HE is one of the world's biggest stars.
Chris Martin has earned millions as the frontman of top band Coldplay and is almost as well known for his marriage to Hollywood star Gwyneth Paltrow.
But despite his money and fame, he has found time to write to a Stockbridge dad who has melted his heart.
In a heart-warming and humble email Chris has personally thanked quadruple amputee Alex Lewis for “renewing his faith in life” after the band donated £10,000 to help the young dad walk again.
The singer had read Alex's battle to survive against the odds in the Daily Echo and told how he was moved by his determination to live life despite losing all four limbs and part of his face after a common cold turned into a flesh-eating bug saying he handled it with 'awesome force'.
Dad-of-one Alex, who is just back from a prosthetics bootcamp in America, said the star's kindness has spurred him on in his battle to get back his independence back.
“I am totally amazed. It all feels a bit surreal,” he said.
“It was just absolutely lovely, very very cool. It is quite incredible to think they have read about the story in Los Angeles and chosen to help out. I feel very honoured.
“Already I can't thank people enough for all their kindness and support they have showed me and now Chris Martin too. Wow.”
Alex, pictured above with son Sam, four, described how his fiancée Lucy Townsend, who runs The Greyhound on the Test pub in Stockbridge, alerted him to a donation to the Alex Lewis Trust which has so far raised £225,000 for his recovery and rehabilitation.
He said: “Lucy opened a bank statement and said: 'Have you seen this?' I said 'no' and she said: 'There's a credit here for £10,000.' I said bloody hell, who was that? She said: 'Coldplay'
“I said whatever Luce, and then she said seriously it is written on the statement.”
Overwhelmed, Alex phoned up the superstar's office to thank him for the donation, who told him the frontman wanted to contact him personally.
Coldplay, whose drummer Will Champion is from Southampton, have recently appeared on The Sunday Times Giving List produced in association with the Charities Aid Foundation for giving £3.8million to charity in the past year including £1.45million to a children's charity.
True to his word, within days a special email pinged up on Alex's iPad which he operates using his split hook artificial arm and a piece of rubber.
Its title read: 'From Chris Martin (Coldplay)'.
The 38-year-old dad to Moses, eight, and Apple, 10, wrote: “Dear Alex, I hope you don't mind me writing out of the blue.
“I was very moved by your story having read about it recently and wanted to reach out and say how incredible your approach to life is and inspiring.
“It seems like you have been on an amazing journey and handled it with awesome force.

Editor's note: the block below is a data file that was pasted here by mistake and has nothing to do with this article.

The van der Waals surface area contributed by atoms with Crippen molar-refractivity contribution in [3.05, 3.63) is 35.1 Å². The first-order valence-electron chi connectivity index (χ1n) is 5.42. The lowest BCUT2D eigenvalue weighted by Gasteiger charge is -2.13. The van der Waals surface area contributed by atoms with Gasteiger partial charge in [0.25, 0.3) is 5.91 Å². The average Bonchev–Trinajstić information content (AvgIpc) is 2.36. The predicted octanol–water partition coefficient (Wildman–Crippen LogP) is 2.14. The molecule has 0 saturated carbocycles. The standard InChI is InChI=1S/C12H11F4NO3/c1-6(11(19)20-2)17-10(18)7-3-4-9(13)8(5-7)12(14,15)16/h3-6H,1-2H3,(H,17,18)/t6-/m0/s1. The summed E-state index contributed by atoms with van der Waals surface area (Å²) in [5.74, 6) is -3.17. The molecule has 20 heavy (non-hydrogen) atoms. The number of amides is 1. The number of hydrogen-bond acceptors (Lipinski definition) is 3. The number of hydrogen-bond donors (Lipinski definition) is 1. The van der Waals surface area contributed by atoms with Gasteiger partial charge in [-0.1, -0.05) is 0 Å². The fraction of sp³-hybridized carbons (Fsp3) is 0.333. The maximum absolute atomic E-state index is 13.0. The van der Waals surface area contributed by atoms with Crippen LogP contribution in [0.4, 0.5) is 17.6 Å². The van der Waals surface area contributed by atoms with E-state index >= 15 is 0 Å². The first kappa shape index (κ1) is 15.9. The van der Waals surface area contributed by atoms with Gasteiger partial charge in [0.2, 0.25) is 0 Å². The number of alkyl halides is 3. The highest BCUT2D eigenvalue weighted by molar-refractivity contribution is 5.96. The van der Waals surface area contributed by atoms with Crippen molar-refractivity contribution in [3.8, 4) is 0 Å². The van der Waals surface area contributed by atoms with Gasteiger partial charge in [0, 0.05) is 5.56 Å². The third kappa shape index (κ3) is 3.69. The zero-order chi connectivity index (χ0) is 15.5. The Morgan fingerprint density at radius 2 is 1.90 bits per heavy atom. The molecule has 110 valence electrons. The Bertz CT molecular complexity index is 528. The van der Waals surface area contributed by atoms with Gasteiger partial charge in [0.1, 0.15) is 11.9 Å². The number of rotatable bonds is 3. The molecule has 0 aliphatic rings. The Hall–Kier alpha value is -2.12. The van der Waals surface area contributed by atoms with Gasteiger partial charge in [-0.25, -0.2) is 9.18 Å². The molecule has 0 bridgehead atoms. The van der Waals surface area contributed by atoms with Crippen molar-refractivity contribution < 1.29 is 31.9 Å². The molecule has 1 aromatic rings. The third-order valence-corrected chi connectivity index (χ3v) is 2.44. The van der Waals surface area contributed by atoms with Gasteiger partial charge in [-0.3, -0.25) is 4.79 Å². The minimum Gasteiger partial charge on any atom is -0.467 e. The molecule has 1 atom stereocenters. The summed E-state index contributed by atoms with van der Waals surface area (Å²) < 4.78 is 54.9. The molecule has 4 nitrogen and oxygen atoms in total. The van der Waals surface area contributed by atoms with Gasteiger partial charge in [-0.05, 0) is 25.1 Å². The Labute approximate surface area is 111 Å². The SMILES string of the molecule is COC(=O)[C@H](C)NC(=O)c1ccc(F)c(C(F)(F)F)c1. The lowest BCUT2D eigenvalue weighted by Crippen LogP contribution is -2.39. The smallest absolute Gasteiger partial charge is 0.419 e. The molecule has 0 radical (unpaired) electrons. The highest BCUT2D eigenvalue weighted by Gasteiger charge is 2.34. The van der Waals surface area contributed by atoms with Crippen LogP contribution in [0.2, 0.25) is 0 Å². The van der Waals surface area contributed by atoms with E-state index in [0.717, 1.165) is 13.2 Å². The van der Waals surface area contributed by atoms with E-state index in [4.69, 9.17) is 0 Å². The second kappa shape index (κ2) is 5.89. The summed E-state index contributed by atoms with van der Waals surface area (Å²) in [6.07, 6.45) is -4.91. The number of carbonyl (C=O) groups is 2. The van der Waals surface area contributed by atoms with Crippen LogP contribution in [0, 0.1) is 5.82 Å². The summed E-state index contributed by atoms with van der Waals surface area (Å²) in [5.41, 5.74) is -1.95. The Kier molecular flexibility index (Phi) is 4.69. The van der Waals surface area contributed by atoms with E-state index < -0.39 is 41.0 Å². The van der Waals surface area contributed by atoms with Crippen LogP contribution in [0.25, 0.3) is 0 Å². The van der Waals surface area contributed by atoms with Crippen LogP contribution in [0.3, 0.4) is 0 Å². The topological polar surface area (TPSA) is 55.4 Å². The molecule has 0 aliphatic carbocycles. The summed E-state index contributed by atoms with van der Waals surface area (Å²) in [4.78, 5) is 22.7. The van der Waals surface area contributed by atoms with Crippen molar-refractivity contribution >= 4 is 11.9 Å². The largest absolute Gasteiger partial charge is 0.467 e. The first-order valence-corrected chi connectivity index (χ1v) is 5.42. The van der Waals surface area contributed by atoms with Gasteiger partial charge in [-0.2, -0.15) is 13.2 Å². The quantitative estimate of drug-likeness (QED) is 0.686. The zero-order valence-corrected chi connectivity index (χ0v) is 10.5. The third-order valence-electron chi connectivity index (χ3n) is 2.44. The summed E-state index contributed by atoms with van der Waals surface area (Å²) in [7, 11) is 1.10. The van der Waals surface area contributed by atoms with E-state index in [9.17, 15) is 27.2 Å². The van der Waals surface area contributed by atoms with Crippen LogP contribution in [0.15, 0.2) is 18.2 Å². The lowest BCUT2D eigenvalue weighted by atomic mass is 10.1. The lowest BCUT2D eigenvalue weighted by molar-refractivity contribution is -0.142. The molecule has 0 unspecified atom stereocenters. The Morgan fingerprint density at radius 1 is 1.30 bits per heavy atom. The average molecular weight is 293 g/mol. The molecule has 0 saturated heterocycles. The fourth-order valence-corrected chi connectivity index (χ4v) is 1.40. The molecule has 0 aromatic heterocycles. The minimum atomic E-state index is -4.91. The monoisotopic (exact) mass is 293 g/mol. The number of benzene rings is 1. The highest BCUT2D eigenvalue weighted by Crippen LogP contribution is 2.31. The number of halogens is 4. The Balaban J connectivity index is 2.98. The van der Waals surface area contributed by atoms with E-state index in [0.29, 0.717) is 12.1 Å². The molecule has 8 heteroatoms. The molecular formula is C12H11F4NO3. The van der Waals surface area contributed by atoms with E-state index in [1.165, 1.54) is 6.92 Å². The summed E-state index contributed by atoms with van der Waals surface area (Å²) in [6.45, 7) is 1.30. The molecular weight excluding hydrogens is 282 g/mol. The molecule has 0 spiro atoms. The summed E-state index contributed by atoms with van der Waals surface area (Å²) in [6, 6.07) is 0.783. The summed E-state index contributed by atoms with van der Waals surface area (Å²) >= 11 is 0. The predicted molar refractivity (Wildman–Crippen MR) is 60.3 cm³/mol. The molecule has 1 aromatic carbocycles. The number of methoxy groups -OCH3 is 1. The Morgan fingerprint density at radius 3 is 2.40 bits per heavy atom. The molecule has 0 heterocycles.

“I wonder if you have ever read 'Man's Search for Meaning' by Viktor Frankl. I think you would like it. Anyway please let me know if and how we might ever be of help to you.
“I hope you are doing good and thank you for renewing my faith in life.
For Alex, the surprise contact he received from the world famous band could not have come at a better time because for the first time in his recovery he is frustrated.
Today he is just back from America where he attended a prosthetics bootcamp thanks to Hampshire charity Pilgrim Bandits and he believes the UK's NHS prosthetics are letting him and fellow amputees down.
Now 16 months since he lay in a hospital bed fighting for his life when the normally harmless bacterial infection Group A Streptococcus developed into septicaemia and toxic shock syndrome leading to multiple organ failure, the former Peter Symonds College pupil said he feels upset he still relies on his wheelchair.
Though he has taken his first steps unaided on shorter artificial limbs called rockers, Alex said the heavy design with clumpy wooden feet made it impossible to master how to walk again.
He has now been fitted with shorter artificial legs he has nicknamed “elephant feet” but the NHS version requires a carer to help strap them on.
The US version are much lighter and have suction pads which amputees would be able to take on and off themselves therefore requiring less care but they are not available on the NHS.
Alex, who is undergoing further surgery to reconstruct his lips on May 13, said rather than return to the 6ft man he was before the infection, he simply wants his independence and to help other civilian amputees.
“I can see what can be achieved now and it's amazing how far behind we are in comparison to the US market. The rockers I had, have been no part of American medicine for 50 years.
“With no arms I can't physically put them on myself. I have to take them off to go to the loo and then can't get them back on myself so I rely on people being around.
“It feels as if our system pushes people like me into full time care but I just want my life back. I don't understand whether inadvertent or not, they are making it much harder in the UK for people to learn to walk again.”
Now home at Stockbridge with his four-year-old son Sam, Alex is desperate to get back to being a hands-on dad.
“I'm not in a rush. I'm not shouting to be 6ft again. That whole idyllic situation just isn't realistic at the moment.
“Of course when you have lost your legs and your arms you want to look like a normal person. But at the same time you want to be able to live - to go outside, pick your kids up from school and to achieve that, there needs to be greater patient choice.
“I don't mind being the same height as my son. What I do want though is independence and now the sun is starting to shine all I think is if only I could walk outside with Sam.”